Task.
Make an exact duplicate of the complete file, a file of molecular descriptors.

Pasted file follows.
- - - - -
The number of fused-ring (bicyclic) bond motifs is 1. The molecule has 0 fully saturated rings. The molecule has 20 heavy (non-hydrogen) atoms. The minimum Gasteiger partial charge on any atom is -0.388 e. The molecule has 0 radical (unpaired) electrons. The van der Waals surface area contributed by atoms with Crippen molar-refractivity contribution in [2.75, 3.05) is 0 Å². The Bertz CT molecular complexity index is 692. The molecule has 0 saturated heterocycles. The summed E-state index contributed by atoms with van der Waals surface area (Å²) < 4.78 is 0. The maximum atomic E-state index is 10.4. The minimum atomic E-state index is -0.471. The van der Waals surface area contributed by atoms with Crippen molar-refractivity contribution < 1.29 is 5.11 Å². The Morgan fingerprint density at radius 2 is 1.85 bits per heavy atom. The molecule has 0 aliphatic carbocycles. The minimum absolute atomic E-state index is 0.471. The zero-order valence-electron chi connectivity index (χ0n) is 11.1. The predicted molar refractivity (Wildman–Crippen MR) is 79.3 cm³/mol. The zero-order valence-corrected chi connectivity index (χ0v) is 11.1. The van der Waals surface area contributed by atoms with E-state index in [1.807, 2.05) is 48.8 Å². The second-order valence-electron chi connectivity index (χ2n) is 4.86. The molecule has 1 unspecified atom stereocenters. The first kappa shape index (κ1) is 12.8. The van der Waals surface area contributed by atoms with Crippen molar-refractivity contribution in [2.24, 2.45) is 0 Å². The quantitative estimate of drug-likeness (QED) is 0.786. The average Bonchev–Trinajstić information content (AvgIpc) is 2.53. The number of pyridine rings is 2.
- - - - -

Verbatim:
The number of fused-ring (bicyclic) bond motifs is 1. The molecule has 0 fully saturated rings. The molecule has 20 heavy (non-hydrogen) atoms. The minimum Gasteiger partial charge on any atom is -0.388 e. The molecule has 0 radical (unpaired) electrons. The van der Waals surface area contributed by atoms with Crippen molar-refractivity contribution in [2.75, 3.05) is 0 Å². The Bertz CT molecular complexity index is 692. The molecule has 0 saturated heterocycles. The summed E-state index contributed by atoms with van der Waals surface area (Å²) < 4.78 is 0. The maximum atomic E-state index is 10.4. The minimum atomic E-state index is -0.471. The van der Waals surface area contributed by atoms with Crippen molar-refractivity contribution < 1.29 is 5.11 Å². The Morgan fingerprint density at radius 2 is 1.85 bits per heavy atom. The molecule has 0 aliphatic carbocycles. The minimum absolute atomic E-state index is 0.471. The zero-order valence-electron chi connectivity index (χ0n) is 11.1. The predicted molar refractivity (Wildman–Crippen MR) is 79.3 cm³/mol. The zero-order valence-corrected chi connectivity index (χ0v) is 11.1. The van der Waals surface area contributed by atoms with E-state index in [1.807, 2.05) is 48.8 Å². The second-order valence-electron chi connectivity index (χ2n) is 4.86. The molecule has 1 unspecified atom stereocenters. The first kappa shape index (κ1) is 12.8. The van der Waals surface area contributed by atoms with Crippen molar-refractivity contribution in [2.24, 2.45) is 0 Å². The quantitative estimate of drug-likeness (QED) is 0.786. The average Bonchev–Trinajstić information content (AvgIpc) is 2.53. The number of pyridine rings is 2.